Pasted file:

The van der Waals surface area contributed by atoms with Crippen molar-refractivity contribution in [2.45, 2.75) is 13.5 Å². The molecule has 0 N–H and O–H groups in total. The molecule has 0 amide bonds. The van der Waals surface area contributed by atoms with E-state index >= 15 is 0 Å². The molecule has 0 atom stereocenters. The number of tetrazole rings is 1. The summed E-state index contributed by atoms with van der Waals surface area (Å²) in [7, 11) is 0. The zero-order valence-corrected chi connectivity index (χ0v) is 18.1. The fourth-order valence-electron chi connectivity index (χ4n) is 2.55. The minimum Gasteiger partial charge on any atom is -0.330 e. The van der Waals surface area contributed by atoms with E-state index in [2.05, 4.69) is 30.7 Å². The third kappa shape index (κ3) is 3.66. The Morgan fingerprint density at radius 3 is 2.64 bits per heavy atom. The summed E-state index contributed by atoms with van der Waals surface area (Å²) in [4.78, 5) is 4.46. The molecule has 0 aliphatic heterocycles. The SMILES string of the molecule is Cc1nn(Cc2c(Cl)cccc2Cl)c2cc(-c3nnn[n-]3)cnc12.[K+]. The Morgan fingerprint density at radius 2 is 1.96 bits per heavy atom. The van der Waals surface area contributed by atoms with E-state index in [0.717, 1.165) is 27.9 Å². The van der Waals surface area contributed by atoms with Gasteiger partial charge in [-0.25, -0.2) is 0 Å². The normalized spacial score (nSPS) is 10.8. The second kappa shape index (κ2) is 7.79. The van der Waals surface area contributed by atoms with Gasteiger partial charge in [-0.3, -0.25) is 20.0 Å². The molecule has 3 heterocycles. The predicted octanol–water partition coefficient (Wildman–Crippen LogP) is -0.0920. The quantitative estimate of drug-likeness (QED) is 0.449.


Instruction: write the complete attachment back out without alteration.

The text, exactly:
The van der Waals surface area contributed by atoms with Crippen molar-refractivity contribution in [2.45, 2.75) is 13.5 Å². The molecule has 0 N–H and O–H groups in total. The molecule has 0 amide bonds. The van der Waals surface area contributed by atoms with E-state index >= 15 is 0 Å². The molecule has 0 atom stereocenters. The number of tetrazole rings is 1. The summed E-state index contributed by atoms with van der Waals surface area (Å²) in [7, 11) is 0. The zero-order valence-corrected chi connectivity index (χ0v) is 18.1. The fourth-order valence-electron chi connectivity index (χ4n) is 2.55. The minimum Gasteiger partial charge on any atom is -0.330 e. The van der Waals surface area contributed by atoms with E-state index in [2.05, 4.69) is 30.7 Å². The third kappa shape index (κ3) is 3.66. The Morgan fingerprint density at radius 3 is 2.64 bits per heavy atom. The summed E-state index contributed by atoms with van der Waals surface area (Å²) in [4.78, 5) is 4.46. The molecule has 0 aliphatic heterocycles. The SMILES string of the molecule is Cc1nn(Cc2c(Cl)cccc2Cl)c2cc(-c3nnn[n-]3)cnc12.[K+]. The Morgan fingerprint density at radius 2 is 1.96 bits per heavy atom. The van der Waals surface area contributed by atoms with E-state index in [0.717, 1.165) is 27.9 Å². The van der Waals surface area contributed by atoms with Gasteiger partial charge in [-0.25, -0.2) is 0 Å². The normalized spacial score (nSPS) is 10.8. The second kappa shape index (κ2) is 7.79. The van der Waals surface area contributed by atoms with Gasteiger partial charge in [-0.3, -0.25) is 20.0 Å². The molecule has 3 heterocycles. The predicted octanol–water partition coefficient (Wildman–Crippen LogP) is -0.0920. The quantitative estimate of drug-likeness (QED) is 0.449.